Patrick Ward couldn’t make it for Senior Day Saturday.
Not with a cross-country flight from California and the seemingly ever-present threat of COVID-19 anymore. And not with the leukemia he has been battling for the past four years.
His daughter, Presbyterian senior Taylor Ward understood – because the past four years have made her tougher than maybe she should have to be and maybe a little wise beyond her years.
So, she turned to the east-coast family she chose after taking an internship with the Laurens Police Department and began working with Laurens Police Master Patrolman Brent Rushing.
He brought her flowers for PC softball Senior Day as is tradition. She calls him her mentor.
“Brent has just been nothing but a mentor and a friend and a father figure to me since I got there (for the internship),” Ward said. “It was the easiest thing, calling and asking him to escort me out for Senior Day.”
After the pre-game ceremony, PC defeated USC Upstate for the only time in their three-game series, and Ward, who has played sparingly since returning from 2020 surgery on her pitching elbow, pitched a scoreless final inning for her first save of the season.
As her father watched a country away on ESPN+, Rushing watched her play for the first time, saying he couldn’t have been more proud as Ward shut down the heart of arguably the Big South Conference’s toughest lineup.
But Rushing said the day was special to him long before Ward walked into the circle four years after committing to PC and packing up her belongings for a 2,500-mile drive from SoCal to South Carolina and the small southern school she admittedly fell in love with from the very beginning.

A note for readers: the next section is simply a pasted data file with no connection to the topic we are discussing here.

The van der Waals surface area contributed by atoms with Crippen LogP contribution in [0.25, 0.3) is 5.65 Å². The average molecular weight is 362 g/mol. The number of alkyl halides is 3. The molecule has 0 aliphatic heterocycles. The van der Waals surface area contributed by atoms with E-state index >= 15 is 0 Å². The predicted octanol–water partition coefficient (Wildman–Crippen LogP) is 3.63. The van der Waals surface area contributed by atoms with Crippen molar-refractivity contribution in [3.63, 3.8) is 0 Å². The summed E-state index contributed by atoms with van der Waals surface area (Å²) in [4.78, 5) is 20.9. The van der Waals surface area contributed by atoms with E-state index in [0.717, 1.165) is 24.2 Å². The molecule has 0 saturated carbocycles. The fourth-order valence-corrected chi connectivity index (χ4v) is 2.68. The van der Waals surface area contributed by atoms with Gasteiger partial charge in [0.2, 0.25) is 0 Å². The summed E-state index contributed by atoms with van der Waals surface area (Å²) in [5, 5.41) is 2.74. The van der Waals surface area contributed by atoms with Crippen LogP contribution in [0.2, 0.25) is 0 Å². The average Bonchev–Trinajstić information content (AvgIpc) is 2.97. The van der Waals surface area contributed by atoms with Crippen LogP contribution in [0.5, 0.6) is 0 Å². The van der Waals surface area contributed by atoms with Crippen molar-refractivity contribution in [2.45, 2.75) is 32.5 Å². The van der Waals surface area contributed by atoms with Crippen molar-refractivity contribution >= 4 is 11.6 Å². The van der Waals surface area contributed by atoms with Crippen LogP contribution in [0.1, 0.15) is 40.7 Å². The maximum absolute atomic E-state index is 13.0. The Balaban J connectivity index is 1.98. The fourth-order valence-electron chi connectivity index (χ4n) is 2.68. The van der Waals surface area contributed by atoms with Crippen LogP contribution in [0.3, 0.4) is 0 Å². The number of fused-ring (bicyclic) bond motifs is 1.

“It is probably one of the great privileges I have had in quite a while,” Rushing said.
PC requires students taking part in a professional internship to commit 126 hours over the course of two semesters. Ward turned in more than 700 hours for the LPD, spending most of them riding along with Rushing and his K-9 partner, Blue.
“It was just one of those things where I was there at the right time,” Rushing said. “The funny thing is, I was supposed to be helping her, and I think she made me a better officer because she asked me very insightful questions. I had to think more and make sure I could answer them to help her get to where she needs to be. It kept me on my toes.”
With PC’s graduation days away, Ward has already been hired by the Charleston Police Department, but her goals are bigger. The psychology major said she wants to become a behavioral analyst, perhaps for the FBI.
“Charleston is the biggest municipal police department in the state,” she said. “There are 456 officers on staff. With such a big agency, they also have a huge influx of people that will leave and go on to higher, federal-level things, so I think that’s the best place for me to go.”
Rushing said Ward already reads people – maybe the same way she reads batters as a pitcher – quite well.
“She’s going to be good at it,” he said. “She analyzed me and nailed it – youngest child with two much older brothers and a latch-key kid. She was right about everything.”
Ward smiles when asked about working on her profiling skills.
“I promise not to do it to people I like,” she said.
The elbow surgery was a success, but it led to a softball career interrupted at PC. The Blue Hose signed Jenna Greene and Morgan Hess, who made a solid case this season for Big South Freshman of the Year, and they have pitched most of the innings and gotten the vast majority of the wins in PC’s most successful softball season ever.
Ward spent nine months recovering as COVID-19 shut down almost everything in 2020, including PC’s campus and college sports.
“I spent the majority of time in my apartment,” she said. “It was a long recovery, and it was frustrating for sure but, I mean, it’s paid off. We’ve had an exceptional season.”
And Ward had one exceptional day on Saturday.
“It felt good to have a performance like that as my last one on my home field,” she said.
She shrugs. Maybe she proved something with the Blue Hose headed to the Big South tournament Wednesday where pitching could be at a premium if PC advances far.
Maybe there will be some trust in that surgically-repaired elbow.
“I hope so,” she said as her teammates began stretching a few feet away on Monday. “I mean, I put in the work. So, yeah, let’s see.”